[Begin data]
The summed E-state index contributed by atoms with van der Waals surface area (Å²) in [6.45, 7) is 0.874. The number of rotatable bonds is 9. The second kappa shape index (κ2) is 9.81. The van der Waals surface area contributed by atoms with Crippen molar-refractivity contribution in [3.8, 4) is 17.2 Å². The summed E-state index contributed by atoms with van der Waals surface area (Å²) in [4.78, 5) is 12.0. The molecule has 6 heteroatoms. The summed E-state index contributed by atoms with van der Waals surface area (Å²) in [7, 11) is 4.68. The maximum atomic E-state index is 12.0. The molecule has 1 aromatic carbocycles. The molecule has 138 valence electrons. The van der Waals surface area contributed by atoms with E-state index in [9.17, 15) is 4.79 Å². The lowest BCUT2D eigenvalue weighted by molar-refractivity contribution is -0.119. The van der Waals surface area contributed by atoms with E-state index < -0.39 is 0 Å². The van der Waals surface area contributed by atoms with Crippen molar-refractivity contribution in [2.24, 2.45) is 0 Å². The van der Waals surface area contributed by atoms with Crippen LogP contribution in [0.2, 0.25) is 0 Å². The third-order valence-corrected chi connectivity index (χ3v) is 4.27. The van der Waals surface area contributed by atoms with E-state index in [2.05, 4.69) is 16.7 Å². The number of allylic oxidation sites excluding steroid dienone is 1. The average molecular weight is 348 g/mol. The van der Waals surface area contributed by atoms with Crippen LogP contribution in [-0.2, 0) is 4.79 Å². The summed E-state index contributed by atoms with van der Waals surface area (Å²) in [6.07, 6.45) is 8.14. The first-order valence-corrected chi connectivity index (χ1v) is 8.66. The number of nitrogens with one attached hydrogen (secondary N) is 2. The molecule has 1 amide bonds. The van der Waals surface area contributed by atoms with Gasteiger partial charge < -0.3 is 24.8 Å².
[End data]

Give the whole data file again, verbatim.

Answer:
The summed E-state index contributed by atoms with van der Waals surface area (Å²) in [6.45, 7) is 0.874. The number of rotatable bonds is 9. The second kappa shape index (κ2) is 9.81. The van der Waals surface area contributed by atoms with Crippen molar-refractivity contribution in [3.8, 4) is 17.2 Å². The summed E-state index contributed by atoms with van der Waals surface area (Å²) in [4.78, 5) is 12.0. The molecule has 6 heteroatoms. The summed E-state index contributed by atoms with van der Waals surface area (Å²) in [7, 11) is 4.68. The maximum atomic E-state index is 12.0. The molecule has 1 aromatic carbocycles. The molecule has 138 valence electrons. The van der Waals surface area contributed by atoms with E-state index in [9.17, 15) is 4.79 Å². The lowest BCUT2D eigenvalue weighted by molar-refractivity contribution is -0.119. The van der Waals surface area contributed by atoms with E-state index < -0.39 is 0 Å². The van der Waals surface area contributed by atoms with Crippen molar-refractivity contribution in [2.24, 2.45) is 0 Å². The van der Waals surface area contributed by atoms with Crippen LogP contribution in [0.2, 0.25) is 0 Å². The third-order valence-corrected chi connectivity index (χ3v) is 4.27. The van der Waals surface area contributed by atoms with E-state index in [2.05, 4.69) is 16.7 Å². The number of allylic oxidation sites excluding steroid dienone is 1. The average molecular weight is 348 g/mol. The van der Waals surface area contributed by atoms with Crippen LogP contribution in [-0.2, 0) is 4.79 Å². The summed E-state index contributed by atoms with van der Waals surface area (Å²) in [6.07, 6.45) is 8.14. The first-order valence-corrected chi connectivity index (χ1v) is 8.66. The number of nitrogens with one attached hydrogen (secondary N) is 2. The molecule has 1 amide bonds. The van der Waals surface area contributed by atoms with Gasteiger partial charge < -0.3 is 24.8 Å².